The Kentucky Book Fair is offering advertising space in its 2014 catalog. There will be a 18,000-print run including 13,000 mailed to book buyers and book lovers at libraries and businesses and to readers in general.
Space can be reserved until Aug. 22; ad materials are due Aug. 29.
SIZES AND PRICES FOR BLACK-AND-WHITE ADS
Sixteenth (Button) 2.2813" wide x 2.5" tall $65
Eighth page 4.6875" wide by 2.5" tall $130
Quarter Page 4.6875" wide by 5" tall $260
Half Page (vertical) 4.6875" wide by 10" tall $455
Half Page (horizontal) 9.5" wide by 5" tall $455
Full Page 9.5" wide by 10" tall $780
COLOR ADS ARE AN ADDITIONAL $65 FOR EACH SIZE
-- BACK COVER ONLY
We prefer PDFs but will take any file except Publisher.
We cannot use or open Publisher files.
Ads must be a minimum 300 dpi.
Please send them electronically to
Michael.Embry@gmail.com or KyBookFair@ky.gov.
Ads also can be mailed on disc to Connie Crowe,
Kentucky Book Fair, P.O. Box 715, Frankfort, KY 40602.
However, space must be reserved beforehand and the ad must arrive by Aug. 29.
The Kentucky Book Fair reserves the right to make
alterations to ads that do not fit specifications.
Payment must be made in advance, payable to Kentucky Book Fair.
Checks can be mailed to Kentucky Book Fair, P.O. Box 715, Frankfort, KY 40602.
Questions should be directed to KBF Manager Connie Crowe at KyBookFair@ky.gov or
KBF Marketing Chair Michael Embry at Michael.Embry@gmail.com
Kentucky Book Fair has been nominated to receive a grant from Jolly Time Popcorn.
To celebrate 100 years of JOLLY TIME, we want to share the joy we’ve felt for a century. In honor of our big birthday, we will be awarding 100 $1,000 grants to people and organizations around the country who bring joy and happiness to others by doing good in their communities.
Thanks for submitting nominations! We received thousands of amazing stories of people doing good in their communities. The nomination period has concluded. Check back in August when we’ll start announcing 10 winners per week.
WASHINGTON, D.C.—The American Library Association (ALA) today announced that Mary Lynn Collins, a library trustee from Frankfort, Ky., is the winner of the 2014 White House Conference on Library and Information Services (WHCLIST) Award. The award, which is given to a non-librarian participating in National Library Legislative Day, covers hotel fees in addition to a $300 stipend to reduce the cost of attending the event.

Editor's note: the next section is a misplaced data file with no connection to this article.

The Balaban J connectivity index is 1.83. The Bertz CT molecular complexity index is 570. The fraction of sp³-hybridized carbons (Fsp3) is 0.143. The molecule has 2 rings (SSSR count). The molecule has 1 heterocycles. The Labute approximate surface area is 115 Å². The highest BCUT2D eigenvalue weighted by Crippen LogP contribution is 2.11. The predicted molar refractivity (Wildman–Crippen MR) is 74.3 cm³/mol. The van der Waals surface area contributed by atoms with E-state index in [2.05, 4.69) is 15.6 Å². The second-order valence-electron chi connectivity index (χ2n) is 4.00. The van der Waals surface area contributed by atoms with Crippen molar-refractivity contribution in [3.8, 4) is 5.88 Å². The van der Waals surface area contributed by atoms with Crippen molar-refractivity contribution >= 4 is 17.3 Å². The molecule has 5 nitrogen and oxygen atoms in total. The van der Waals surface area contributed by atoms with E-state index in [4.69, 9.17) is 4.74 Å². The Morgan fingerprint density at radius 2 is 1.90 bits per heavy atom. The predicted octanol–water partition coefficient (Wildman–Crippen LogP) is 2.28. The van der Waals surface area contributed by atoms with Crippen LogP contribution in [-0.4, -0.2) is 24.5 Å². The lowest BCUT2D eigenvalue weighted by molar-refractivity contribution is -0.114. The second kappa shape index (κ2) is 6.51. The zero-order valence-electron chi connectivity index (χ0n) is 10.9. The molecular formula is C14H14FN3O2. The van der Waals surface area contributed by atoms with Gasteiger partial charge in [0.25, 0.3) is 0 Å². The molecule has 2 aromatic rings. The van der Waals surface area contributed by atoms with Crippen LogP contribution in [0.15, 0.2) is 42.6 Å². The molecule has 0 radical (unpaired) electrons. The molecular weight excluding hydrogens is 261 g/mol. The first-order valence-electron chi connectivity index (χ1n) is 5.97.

During this year’s National Library Legislative Day, to be held May 5–6, 2014, hundreds of librarians and library supporters from across the country will gather in the nation’s capital to meet with members of Congress to discuss key library issues. As a champion for libraries, Collins incorporates her first-hand knowledge of the Kentucky legislature into her advocacy strategies. Before Collins became a founding member and current president of the Friends of Kentucky Libraries, she served for nearly 30 years on the staff of the Kentucky legislature as a legislative analyst.
The White House Conference on Library and Information Services—an effective force in library advocacy nationally, statewide and locally—turned its assets over to the ALA Washington Office after the last conference was held in 1991 in order to transmit the spirit of committed, passionate library support to a new generation of advocates. Leading up to National Library Legislative Day each year, the ALA seeks nominations for the award. Representatives of WHCLIST and the ALA Washington office choose the recipient.
Collins has used her legislative experience to gain support for Kentucky libraries that are facing harmful lawsuits in the past few years. In the future, she plans to lead her library group to increase advocacy efforts with congressional representatives.
“As a member of the Friends of Kentucky Libraries, I have seen advocacy at the state and local level become more important each year,” said Collins. “We have in the last three sessions of our state legislature seen legislation that was deemed detrimental to libraries and through the advocacy of library professionals, trustees and friends, and we have been able to defeat those efforts.”
“Library advocates like Collins are making the difference for local libraries across the nation by communicating the value of libraries to key decision makers,” said Barbara Stripling, president of the American Library Association. “She will be a great ally for libraries and the services that libraries continue to provide, even in these tough economic times.”
About the American Library Association
The American Library Association is the oldest and largest library association in the world, with approximately 57,000 members in academic, public, school, government, and special libraries. The mission of the American Library Association is to provide leadership for the development, promotion and improvement of library and information services and the profession of librarianship in order to enhance learning and ensure access to information for all.